Illinois v. Gates

462 U.S. 213 (1983)

U.S. Supreme Court

On May 3, 1978 the Bloomingdale, Illinois Police Department received a handwritten letter by mail from an anonymous person.

This letter is to inform you that you have a couple in your town who strictly make their living on selling drugs. They are Sue and Lance Gates, they 198 B Greenway Avenue, Bloomingdale, Illinois. Most of their buys are done in Florida. Sue his wife drives their car to Florida, where she leaves it to be loaded up with drugs, then Lance flys down and drives it back. Sue flys back after she drops the car off in Florida. May 3 she is driving down there again and Lance will be flying down in a few days to drive it back. At the time Lance drives the car back he has the trunk loaded with over$100,000.00 in drugs. Presently they have over $100,000.00 worth of drugs in their basement. They brag about the fact they never have to work and make their entire living on pushers. I guarantee if you watch them carefully you will make a big catch. They are friends with some big drugs dealers, who visit their house often.

Photo taken October 2, 2001 by Robert Meader.

Detective Charles Mader of the Bloomingdale Police Department decided to pursue the tip. He learned that an “L. Gates” had made a reservation on a May 5, 1978 flight to West Palm Beach. Drug agents later reported that Mr. Gates flew to West Palm Beach as scheduled, took a taxi to a nearby Holiday Inn, and went to a room registered to Susan Gates. The next morning, Lance Gates and unidentified woman, later identified as Susan Gates, left the motel and to use the description contained in Det. Mader’s affidavit, drove “northbound on that interstate highway commonly used by travelers to the Chicago area between twenty-two and twenty-four hours driving time away. At that point, when the Gates couple had just left the West Palm Beach area, Det. Mader, setting forth the foregoing facts in an affidavit, sought and obtained a search warrant the Gates’ Bloomingdale residence and their car. Some thirty-six hours after he had flown out of Chicago, Mr. Gates and Mrs. Gates returned to 198 B Greenway Avenue, Bloomingdale, Illinois, driving the car in which they had left West Palm Beach some twenty-two hours earlier.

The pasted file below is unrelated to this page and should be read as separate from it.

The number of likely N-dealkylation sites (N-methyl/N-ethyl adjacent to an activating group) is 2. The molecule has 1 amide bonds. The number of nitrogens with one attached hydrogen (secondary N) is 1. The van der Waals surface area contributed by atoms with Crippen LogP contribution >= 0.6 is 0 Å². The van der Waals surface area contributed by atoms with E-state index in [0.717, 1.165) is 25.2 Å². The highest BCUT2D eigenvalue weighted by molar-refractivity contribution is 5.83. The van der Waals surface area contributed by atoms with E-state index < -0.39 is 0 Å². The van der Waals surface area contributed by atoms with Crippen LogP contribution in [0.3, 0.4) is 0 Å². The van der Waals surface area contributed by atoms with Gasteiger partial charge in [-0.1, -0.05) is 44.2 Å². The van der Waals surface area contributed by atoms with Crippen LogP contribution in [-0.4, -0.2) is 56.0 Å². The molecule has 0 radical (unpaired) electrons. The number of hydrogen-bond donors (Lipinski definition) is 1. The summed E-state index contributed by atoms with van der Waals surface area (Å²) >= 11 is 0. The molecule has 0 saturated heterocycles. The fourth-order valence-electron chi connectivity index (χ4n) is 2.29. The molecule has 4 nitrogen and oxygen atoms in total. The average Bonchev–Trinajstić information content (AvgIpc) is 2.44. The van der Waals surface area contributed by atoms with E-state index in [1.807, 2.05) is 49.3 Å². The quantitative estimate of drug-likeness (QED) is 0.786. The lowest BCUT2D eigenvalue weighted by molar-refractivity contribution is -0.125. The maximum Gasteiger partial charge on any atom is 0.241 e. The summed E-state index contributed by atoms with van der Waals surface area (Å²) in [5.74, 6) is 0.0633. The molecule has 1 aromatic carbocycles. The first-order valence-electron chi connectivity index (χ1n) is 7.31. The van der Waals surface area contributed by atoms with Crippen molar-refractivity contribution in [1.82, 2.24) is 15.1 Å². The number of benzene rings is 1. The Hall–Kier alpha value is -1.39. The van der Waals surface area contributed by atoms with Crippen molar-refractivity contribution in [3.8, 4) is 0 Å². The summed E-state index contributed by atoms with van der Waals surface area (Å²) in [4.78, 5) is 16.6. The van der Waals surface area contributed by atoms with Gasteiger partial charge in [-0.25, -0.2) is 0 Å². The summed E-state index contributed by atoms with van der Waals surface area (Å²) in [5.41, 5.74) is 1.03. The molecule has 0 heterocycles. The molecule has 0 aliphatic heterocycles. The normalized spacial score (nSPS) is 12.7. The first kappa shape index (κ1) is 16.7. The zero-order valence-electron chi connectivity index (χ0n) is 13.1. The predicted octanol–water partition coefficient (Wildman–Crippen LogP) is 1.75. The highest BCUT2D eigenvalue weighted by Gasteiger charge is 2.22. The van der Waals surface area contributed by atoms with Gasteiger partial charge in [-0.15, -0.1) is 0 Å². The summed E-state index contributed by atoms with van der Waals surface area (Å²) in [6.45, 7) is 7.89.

Former condominium of Lance and Susan Gates at 198 B Greenway Avenue, Bloomingdale, Illinois.  Photo taken October 2, 2001 by Robert Meader.

The Bloomingdale Police were waiting at the residence with the valid search warrant. A search of the trunk of their car turned up 350 pounds of marijuana. A search of their home produced more marijuana, as well as weapons and other contraband.  The Gates’ were charged with Possession with the Intent to Distribute Marijuana, Possession of Cocaine and Drug Paraphernalia.  The Gates’ filed a Motion to Suppress the evidence.  The basis of the motion was that the anonymous letter did not rise to the level of probable cause for the search warrant.  The trial court agreed and suppressed all of the evidence.  The Illinois appellate court affirmed the trial court’s ruling and the Illinois Supreme Court upheld the lower courts.  Bloomingdale Police and the State of Illinois appealed to the U.S. Supreme Court which held “Our decisions applying the totality-of-the-circumstances analysis … have consistently recognized the value of corroboration of details of an informant’s tip by independent police work … the judge issuing the warrant had a “substantial basis for . . . conclud[ing]” that probable cause to search the Gateses’ home and car existed.